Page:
Study Identifies Pain Receptor Linked to Longer Lifespans in Mice

New research published in the journal Cell reports that mice bred without a specific pain receptor live longer and are less likely to develop diseases such as diabetes in old age. The receptor, TRPV1, is found in the skin, nerves and joints. Mice without TRPV1 lived on average 14% longer than their normal counterparts.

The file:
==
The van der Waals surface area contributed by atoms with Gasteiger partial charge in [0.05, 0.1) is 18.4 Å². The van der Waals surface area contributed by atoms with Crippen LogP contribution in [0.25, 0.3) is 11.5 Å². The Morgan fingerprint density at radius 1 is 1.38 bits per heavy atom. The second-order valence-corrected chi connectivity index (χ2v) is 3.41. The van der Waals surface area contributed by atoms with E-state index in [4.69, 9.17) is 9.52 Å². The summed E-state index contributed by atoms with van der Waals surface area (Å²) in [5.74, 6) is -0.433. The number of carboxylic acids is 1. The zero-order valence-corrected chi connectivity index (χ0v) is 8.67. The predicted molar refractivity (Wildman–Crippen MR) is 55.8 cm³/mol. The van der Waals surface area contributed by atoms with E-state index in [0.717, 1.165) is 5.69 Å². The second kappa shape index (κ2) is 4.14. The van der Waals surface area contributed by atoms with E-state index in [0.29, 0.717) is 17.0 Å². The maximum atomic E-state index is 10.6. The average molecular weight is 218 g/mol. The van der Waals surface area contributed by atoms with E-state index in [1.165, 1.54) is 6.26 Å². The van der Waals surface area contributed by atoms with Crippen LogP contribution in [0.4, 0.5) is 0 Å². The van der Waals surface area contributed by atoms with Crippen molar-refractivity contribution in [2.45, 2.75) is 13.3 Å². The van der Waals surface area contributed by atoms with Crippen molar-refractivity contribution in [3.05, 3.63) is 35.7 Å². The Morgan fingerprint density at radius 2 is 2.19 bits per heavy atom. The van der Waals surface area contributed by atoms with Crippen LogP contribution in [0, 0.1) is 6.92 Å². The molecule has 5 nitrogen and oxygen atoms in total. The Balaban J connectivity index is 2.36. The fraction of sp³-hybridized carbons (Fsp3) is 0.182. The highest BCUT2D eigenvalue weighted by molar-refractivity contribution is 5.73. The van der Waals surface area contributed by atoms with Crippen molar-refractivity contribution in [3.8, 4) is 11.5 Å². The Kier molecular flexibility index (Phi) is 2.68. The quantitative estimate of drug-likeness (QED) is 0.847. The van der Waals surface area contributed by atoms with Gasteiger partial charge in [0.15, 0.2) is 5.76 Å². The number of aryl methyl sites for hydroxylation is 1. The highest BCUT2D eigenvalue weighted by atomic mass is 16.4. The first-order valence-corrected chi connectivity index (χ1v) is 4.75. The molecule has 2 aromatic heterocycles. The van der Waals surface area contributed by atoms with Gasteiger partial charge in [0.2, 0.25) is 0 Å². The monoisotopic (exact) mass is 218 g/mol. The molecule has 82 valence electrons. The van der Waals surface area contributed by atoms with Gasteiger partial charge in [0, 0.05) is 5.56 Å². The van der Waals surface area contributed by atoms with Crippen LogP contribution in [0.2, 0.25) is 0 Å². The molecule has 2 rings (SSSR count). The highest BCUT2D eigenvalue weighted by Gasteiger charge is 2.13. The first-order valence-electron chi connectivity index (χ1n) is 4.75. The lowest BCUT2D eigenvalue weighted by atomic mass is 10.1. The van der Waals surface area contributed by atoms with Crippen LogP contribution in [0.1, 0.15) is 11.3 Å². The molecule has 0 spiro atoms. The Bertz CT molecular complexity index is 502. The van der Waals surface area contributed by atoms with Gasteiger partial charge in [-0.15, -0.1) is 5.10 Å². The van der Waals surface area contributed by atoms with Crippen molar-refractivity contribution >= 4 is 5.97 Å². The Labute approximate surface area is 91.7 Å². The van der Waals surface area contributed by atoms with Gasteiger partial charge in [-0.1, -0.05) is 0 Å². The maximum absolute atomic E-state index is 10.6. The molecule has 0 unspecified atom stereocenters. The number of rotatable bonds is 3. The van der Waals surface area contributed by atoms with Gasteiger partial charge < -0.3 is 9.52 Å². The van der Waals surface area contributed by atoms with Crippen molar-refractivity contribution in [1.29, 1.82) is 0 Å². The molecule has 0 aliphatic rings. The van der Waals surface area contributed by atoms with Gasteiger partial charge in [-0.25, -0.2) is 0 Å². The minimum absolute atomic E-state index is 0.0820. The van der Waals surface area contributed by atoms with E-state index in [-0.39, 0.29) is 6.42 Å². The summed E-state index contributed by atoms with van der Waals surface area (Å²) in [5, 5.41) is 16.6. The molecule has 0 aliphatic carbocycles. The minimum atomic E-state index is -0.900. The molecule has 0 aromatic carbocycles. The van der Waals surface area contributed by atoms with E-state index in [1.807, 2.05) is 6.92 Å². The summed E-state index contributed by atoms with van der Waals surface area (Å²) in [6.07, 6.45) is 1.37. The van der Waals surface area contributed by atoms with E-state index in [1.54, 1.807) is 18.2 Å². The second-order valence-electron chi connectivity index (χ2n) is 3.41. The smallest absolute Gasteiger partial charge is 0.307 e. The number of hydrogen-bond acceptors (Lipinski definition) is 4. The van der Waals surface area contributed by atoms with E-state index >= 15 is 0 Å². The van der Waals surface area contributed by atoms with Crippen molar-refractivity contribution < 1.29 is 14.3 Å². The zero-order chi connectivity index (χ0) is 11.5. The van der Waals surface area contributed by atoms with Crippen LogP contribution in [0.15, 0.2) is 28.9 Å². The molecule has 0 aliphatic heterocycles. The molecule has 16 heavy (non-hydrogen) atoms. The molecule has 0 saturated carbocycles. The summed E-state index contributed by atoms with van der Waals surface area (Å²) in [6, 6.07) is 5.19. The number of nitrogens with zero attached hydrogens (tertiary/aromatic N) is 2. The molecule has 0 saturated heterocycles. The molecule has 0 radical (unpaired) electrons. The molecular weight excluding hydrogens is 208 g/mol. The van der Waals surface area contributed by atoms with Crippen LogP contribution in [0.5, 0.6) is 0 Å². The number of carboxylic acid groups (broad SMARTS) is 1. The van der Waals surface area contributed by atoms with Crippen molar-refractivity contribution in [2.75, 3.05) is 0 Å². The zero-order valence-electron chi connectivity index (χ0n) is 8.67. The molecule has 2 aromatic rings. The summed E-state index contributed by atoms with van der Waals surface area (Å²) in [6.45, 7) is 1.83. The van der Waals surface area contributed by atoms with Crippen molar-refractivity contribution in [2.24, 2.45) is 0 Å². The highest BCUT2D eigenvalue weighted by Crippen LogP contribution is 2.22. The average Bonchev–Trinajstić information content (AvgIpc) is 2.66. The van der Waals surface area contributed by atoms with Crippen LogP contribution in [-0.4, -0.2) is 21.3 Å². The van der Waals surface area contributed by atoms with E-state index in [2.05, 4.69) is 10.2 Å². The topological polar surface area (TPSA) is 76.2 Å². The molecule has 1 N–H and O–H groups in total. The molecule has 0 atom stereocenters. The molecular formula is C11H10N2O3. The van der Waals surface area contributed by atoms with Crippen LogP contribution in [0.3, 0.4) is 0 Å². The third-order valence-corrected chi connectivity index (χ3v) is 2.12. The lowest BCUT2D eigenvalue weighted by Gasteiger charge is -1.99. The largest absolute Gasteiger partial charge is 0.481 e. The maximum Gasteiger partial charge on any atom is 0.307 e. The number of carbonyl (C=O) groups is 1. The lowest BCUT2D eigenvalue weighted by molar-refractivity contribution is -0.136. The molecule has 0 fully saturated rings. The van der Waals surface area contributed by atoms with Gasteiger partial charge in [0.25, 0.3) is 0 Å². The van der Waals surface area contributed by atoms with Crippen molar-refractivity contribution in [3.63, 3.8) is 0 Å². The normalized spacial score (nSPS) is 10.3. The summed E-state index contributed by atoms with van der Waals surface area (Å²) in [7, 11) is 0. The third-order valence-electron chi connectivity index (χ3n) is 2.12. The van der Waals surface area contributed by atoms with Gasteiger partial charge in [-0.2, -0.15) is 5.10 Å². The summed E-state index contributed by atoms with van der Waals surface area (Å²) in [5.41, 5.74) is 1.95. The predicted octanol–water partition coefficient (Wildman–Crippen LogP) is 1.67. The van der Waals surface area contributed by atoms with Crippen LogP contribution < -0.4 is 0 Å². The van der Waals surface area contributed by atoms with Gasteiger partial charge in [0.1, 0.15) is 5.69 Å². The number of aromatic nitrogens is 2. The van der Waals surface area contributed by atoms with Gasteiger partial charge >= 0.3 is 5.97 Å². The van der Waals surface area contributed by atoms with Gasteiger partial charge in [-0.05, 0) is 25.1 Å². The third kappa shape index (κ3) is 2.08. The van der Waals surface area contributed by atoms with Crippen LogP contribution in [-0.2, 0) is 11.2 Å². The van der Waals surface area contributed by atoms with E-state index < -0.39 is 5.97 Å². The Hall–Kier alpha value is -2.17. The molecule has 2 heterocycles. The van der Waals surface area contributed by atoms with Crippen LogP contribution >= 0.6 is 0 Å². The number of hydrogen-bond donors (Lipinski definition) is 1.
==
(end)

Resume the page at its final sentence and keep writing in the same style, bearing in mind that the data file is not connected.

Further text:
The reason for the mice's increased longevity may lie in the TRPV1 receptor's role in regulating insulin. In the pancreas, TRPV1 neurons stimulate the release of a substance called CGRP, which prevents insulin from entering the bloodstream. With less insulin, it’s harder to control blood sugar. Mice without the TRPV1 gene had low levels of CGRP, which meant that they had more insulin and better ability to manage glucose levels. TRPV1 is already a popular target for new pharmacology, and a therapy that blocks CGRP is now in development for migraines. Read a news story about the study here. The study abstract may be found here.


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